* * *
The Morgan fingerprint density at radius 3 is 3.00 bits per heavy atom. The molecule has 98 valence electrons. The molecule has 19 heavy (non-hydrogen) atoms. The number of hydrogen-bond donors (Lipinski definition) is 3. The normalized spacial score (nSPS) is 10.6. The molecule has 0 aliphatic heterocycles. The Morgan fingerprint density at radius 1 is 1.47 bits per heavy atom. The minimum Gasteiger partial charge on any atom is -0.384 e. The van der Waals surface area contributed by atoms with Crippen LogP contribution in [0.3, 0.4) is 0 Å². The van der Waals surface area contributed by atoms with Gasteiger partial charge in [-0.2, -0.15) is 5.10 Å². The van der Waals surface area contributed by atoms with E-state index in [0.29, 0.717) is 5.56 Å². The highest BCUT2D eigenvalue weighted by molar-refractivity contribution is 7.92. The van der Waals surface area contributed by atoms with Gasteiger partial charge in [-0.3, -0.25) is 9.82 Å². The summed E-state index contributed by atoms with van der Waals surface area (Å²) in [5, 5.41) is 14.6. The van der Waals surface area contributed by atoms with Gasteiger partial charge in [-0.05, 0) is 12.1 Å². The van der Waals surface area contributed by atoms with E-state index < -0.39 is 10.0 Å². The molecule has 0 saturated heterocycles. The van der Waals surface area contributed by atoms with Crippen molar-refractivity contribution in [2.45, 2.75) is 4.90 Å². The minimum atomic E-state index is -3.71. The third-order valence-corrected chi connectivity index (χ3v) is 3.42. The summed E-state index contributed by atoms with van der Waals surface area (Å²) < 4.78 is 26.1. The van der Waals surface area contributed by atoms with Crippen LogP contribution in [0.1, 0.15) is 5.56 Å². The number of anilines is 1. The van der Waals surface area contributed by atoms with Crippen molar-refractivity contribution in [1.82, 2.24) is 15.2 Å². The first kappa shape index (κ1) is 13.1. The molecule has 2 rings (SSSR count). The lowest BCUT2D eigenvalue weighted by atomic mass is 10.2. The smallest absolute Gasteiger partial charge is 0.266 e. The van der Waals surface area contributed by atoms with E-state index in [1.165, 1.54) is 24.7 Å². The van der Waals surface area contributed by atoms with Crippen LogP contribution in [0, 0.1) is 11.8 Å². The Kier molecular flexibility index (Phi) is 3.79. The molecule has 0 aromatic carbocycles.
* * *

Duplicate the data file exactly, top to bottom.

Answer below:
The Morgan fingerprint density at radius 3 is 3.00 bits per heavy atom. The molecule has 98 valence electrons. The molecule has 19 heavy (non-hydrogen) atoms. The number of hydrogen-bond donors (Lipinski definition) is 3. The normalized spacial score (nSPS) is 10.6. The molecule has 0 aliphatic heterocycles. The Morgan fingerprint density at radius 1 is 1.47 bits per heavy atom. The minimum Gasteiger partial charge on any atom is -0.384 e. The van der Waals surface area contributed by atoms with Crippen LogP contribution in [0.3, 0.4) is 0 Å². The van der Waals surface area contributed by atoms with Gasteiger partial charge in [-0.2, -0.15) is 5.10 Å². The van der Waals surface area contributed by atoms with E-state index in [0.29, 0.717) is 5.56 Å². The highest BCUT2D eigenvalue weighted by molar-refractivity contribution is 7.92. The van der Waals surface area contributed by atoms with Gasteiger partial charge in [-0.3, -0.25) is 9.82 Å². The summed E-state index contributed by atoms with van der Waals surface area (Å²) in [5, 5.41) is 14.6. The van der Waals surface area contributed by atoms with Gasteiger partial charge in [-0.05, 0) is 12.1 Å². The van der Waals surface area contributed by atoms with E-state index < -0.39 is 10.0 Å². The molecule has 0 saturated heterocycles. The van der Waals surface area contributed by atoms with Crippen molar-refractivity contribution in [2.45, 2.75) is 4.90 Å². The minimum atomic E-state index is -3.71. The third-order valence-corrected chi connectivity index (χ3v) is 3.42. The summed E-state index contributed by atoms with van der Waals surface area (Å²) < 4.78 is 26.1. The van der Waals surface area contributed by atoms with Crippen LogP contribution in [0.1, 0.15) is 5.56 Å². The number of anilines is 1. The van der Waals surface area contributed by atoms with Crippen molar-refractivity contribution in [1.82, 2.24) is 15.2 Å². The first kappa shape index (κ1) is 13.1. The molecule has 2 rings (SSSR count). The lowest BCUT2D eigenvalue weighted by atomic mass is 10.2. The smallest absolute Gasteiger partial charge is 0.266 e. The van der Waals surface area contributed by atoms with E-state index in [1.165, 1.54) is 24.7 Å². The van der Waals surface area contributed by atoms with Crippen LogP contribution in [0, 0.1) is 11.8 Å². The Kier molecular flexibility index (Phi) is 3.79. The molecule has 0 aromatic carbocycles.